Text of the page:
A charming Fiat 500 spotted yesterday on Molesworth Street, Dublin 2, cute as a button with Roma plates and everything.
Name the variant, anyone?
(Pic: Oisín Kane)
If you don’t mind
A rally against the recent attacks on Roma families in Waterford City involving speakers from all corners of city life including local methodist minister Dr Sahr Yambasu (top)
Via Union of Students in Ireland (USI)
Previously: Pitchfork Fail
Waterford city (top) at the weekend
“With the 1989 Incitement to Hatred Act for all intents and purposes unworkable, we are, in 2014, operating in a policy vacuum where racism is concerned. This is not acceptable. We need the government to make bringing forward a new National Action Plan Against Racism a priority for the rest of its term. This National Action plan must include legislation for combating racially aggravated and other forms of bias-motivated crime, hate speech and incitement to hatred.“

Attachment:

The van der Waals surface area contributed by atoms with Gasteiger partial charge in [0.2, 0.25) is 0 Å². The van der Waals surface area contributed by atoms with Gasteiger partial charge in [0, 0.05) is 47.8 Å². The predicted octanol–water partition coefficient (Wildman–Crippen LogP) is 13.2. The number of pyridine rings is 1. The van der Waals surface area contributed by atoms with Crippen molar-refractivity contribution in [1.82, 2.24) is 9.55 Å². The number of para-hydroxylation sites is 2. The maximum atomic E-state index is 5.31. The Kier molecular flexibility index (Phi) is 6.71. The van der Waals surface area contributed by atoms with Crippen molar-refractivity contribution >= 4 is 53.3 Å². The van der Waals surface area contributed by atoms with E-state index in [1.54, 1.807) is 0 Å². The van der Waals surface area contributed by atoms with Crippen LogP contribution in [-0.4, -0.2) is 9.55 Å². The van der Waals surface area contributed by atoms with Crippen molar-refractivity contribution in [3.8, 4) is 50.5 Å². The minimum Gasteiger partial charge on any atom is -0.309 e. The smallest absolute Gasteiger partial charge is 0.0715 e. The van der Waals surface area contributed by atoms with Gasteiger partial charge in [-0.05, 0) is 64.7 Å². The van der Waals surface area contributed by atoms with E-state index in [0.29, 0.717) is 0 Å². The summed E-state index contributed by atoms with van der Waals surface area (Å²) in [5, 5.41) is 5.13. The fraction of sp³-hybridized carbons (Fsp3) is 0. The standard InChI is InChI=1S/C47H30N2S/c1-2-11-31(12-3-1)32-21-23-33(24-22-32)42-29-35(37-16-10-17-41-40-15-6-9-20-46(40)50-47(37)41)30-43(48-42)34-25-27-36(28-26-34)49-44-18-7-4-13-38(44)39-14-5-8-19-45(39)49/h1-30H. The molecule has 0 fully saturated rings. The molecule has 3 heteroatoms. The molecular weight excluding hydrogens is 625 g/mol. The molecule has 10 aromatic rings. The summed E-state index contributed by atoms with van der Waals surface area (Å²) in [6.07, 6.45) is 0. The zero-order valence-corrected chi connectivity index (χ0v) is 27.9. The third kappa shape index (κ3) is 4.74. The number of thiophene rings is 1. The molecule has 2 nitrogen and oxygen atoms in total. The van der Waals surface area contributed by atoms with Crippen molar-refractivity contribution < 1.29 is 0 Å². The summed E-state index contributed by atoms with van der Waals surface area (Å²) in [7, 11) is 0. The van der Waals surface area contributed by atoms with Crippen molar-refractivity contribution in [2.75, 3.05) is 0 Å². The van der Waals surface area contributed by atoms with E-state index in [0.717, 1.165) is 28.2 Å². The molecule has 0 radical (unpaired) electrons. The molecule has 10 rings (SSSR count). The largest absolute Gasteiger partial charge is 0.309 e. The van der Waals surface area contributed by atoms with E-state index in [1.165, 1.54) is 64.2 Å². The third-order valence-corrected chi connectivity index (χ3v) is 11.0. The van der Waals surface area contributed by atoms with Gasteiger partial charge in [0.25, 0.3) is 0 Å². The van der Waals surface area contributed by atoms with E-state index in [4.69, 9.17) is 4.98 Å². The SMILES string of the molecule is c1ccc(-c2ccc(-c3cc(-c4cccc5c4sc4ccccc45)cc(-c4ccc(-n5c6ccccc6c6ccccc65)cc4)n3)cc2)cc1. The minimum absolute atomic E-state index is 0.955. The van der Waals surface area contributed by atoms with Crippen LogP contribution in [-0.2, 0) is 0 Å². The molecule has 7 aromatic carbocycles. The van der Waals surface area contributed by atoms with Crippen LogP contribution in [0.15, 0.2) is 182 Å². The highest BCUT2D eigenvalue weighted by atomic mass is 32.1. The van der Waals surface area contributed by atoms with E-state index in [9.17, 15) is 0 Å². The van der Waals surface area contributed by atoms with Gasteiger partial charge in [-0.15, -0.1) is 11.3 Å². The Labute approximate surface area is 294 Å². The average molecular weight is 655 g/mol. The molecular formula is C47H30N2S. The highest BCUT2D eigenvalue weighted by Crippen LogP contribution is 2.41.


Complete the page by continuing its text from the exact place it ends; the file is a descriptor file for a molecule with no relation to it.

Shane O’Curry, European Network Against Racism (ENAR)
Thanks Mark Malone
“A Waterford Facebook page calling for violence against Roma people; possibly this weekend in Manor St./Railway Square….”
Thanks Ciaran Walsh
“Pavee Point said the controversial removal of the two blonde Roma children, and their subsequent return to their families, has exacerbated Roma distrust of officialdom.
The organisation said it is leading many mothers of newborn babies to hide from public health nurses, thus depriving their babies of vaccinations.”
Previously: “Bizarre, Orwellian, And Strange”
Aoibhinn Ní Shúilleabháin spoke with Rob and Marian Heffernan on her show on RTE Radio 1 on Sunday.